|Cost||Free||40 CNYi||80 CNY||120 CNY||160 CNY||200 CNY|
|Screening result feedback form||Screening resultsj||Screening results and medical advicek||Screening results, medical advice, and oral explanation by GPl,m||—||—||—|
bThe screening results were provided entirely by the deep learning model, and the ophthalmologists were not involved in the diagnostic process.
cDL: deep learning.
dThe deep learning model performed the initial screening of fundus photographs and then the ophthalmologists reviewed the results.
eThe screening results were provided entirely by the ophthalmologists and the deep learning model was not involved in the diagnostic process.
fThe community health service center informed the residents to undergo the screening at a uniform place and time.
gThe equipment needed for screening was placed in a specific cabin in the community health service center, and residents could go to the cabin for self-examination at any time.
hResidents with chronic diseases and other risk factors would be recommended by general practitioners for eye disease screening during their outpatient follow-up.
iUS 1$=6.5 CNY.
jThe report with only the screening results would be given to the residents without any recommendations or explanations.
kThe report with the screening results and referral recommendations would be given to the residents without explanations.
lBesides the report with the screening results and referral recommendations that would be given to the residents, a general practitioner would also explain the meaning of the report.
mGP: general practitioner.
Mean, median, and standard deviation were calculated for the quantitative variables. For categorical variables, the number in a specific category was calculated as a percentage. Pearson chi-square test for nominal variables and Mann-Whitney U test for continuous variables were used for statistical analysis. Conditional logit models with the stepwise selection method were used to explore the significant preferences for each attribute level, with the choice responses as the binary dependent variable and the difference in levels for each of the attributes as the independent variables . Two models were used to estimate the medical staff’s and residents’ preference respectively, expressed as odds ratios (ORs) for each attribute level. SAS 9.4 (SAS Institute Inc) were used for statistical analysis. The level of significance was set at P<.05.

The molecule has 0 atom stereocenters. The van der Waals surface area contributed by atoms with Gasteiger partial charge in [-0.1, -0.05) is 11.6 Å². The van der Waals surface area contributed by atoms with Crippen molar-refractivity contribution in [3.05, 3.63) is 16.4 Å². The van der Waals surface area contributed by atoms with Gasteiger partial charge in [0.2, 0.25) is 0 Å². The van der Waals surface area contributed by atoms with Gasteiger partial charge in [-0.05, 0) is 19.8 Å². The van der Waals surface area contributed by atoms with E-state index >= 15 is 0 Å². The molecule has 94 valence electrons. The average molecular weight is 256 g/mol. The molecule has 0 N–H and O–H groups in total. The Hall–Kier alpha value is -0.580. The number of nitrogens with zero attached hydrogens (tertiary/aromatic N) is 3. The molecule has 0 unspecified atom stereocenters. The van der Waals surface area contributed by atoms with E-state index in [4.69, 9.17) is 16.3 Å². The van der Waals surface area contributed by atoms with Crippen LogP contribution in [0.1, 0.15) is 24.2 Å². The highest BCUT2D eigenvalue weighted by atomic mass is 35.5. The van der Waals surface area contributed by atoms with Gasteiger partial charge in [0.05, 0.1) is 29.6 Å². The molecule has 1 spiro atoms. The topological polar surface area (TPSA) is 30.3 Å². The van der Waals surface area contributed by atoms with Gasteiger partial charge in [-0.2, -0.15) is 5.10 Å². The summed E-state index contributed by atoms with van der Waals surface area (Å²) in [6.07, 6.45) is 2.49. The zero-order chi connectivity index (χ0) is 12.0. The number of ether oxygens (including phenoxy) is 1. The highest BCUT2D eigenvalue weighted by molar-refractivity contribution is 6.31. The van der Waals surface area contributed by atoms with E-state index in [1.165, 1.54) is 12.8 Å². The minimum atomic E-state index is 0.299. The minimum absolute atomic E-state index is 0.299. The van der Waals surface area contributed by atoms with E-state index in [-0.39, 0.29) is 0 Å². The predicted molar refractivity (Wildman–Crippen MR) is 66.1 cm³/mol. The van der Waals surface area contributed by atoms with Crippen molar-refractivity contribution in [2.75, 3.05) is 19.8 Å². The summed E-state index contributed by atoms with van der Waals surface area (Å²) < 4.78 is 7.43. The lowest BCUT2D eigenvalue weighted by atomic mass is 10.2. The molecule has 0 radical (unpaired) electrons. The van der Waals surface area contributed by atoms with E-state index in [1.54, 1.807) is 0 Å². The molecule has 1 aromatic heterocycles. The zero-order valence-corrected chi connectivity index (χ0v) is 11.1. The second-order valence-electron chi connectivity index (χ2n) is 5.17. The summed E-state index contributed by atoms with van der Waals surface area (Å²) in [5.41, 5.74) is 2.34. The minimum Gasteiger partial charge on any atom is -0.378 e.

All participants were adults. Written informed consent from all participants was obtained before enrollment. The study adhered to the principles of the Declaration of Helsinki on Ethics. This study was approved by the Shanghai General Hospital Ethics Committee (2022SQ272).